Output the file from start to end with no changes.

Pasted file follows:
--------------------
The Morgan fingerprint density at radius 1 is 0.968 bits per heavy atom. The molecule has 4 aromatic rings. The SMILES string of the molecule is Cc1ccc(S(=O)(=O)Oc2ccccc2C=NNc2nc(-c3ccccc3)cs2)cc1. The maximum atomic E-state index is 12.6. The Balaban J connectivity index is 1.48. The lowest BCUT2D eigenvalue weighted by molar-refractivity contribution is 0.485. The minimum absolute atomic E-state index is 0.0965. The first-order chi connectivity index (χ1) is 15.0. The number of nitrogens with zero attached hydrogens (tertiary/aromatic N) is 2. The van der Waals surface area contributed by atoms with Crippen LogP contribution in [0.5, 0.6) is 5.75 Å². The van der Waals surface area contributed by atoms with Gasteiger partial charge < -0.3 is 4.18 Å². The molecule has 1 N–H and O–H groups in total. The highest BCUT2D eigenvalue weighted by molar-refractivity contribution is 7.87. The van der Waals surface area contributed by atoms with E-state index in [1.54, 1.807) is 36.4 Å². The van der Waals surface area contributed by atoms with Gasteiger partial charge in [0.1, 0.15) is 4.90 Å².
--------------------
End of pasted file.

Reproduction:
The Morgan fingerprint density at radius 1 is 0.968 bits per heavy atom. The molecule has 4 aromatic rings. The SMILES string of the molecule is Cc1ccc(S(=O)(=O)Oc2ccccc2C=NNc2nc(-c3ccccc3)cs2)cc1. The maximum atomic E-state index is 12.6. The Balaban J connectivity index is 1.48. The lowest BCUT2D eigenvalue weighted by molar-refractivity contribution is 0.485. The minimum absolute atomic E-state index is 0.0965. The first-order chi connectivity index (χ1) is 15.0. The number of nitrogens with zero attached hydrogens (tertiary/aromatic N) is 2. The van der Waals surface area contributed by atoms with Crippen LogP contribution in [0.5, 0.6) is 5.75 Å². The van der Waals surface area contributed by atoms with Gasteiger partial charge < -0.3 is 4.18 Å². The molecule has 1 N–H and O–H groups in total. The highest BCUT2D eigenvalue weighted by molar-refractivity contribution is 7.87. The van der Waals surface area contributed by atoms with E-state index in [1.54, 1.807) is 36.4 Å². The van der Waals surface area contributed by atoms with Gasteiger partial charge in [0.1, 0.15) is 4.90 Å².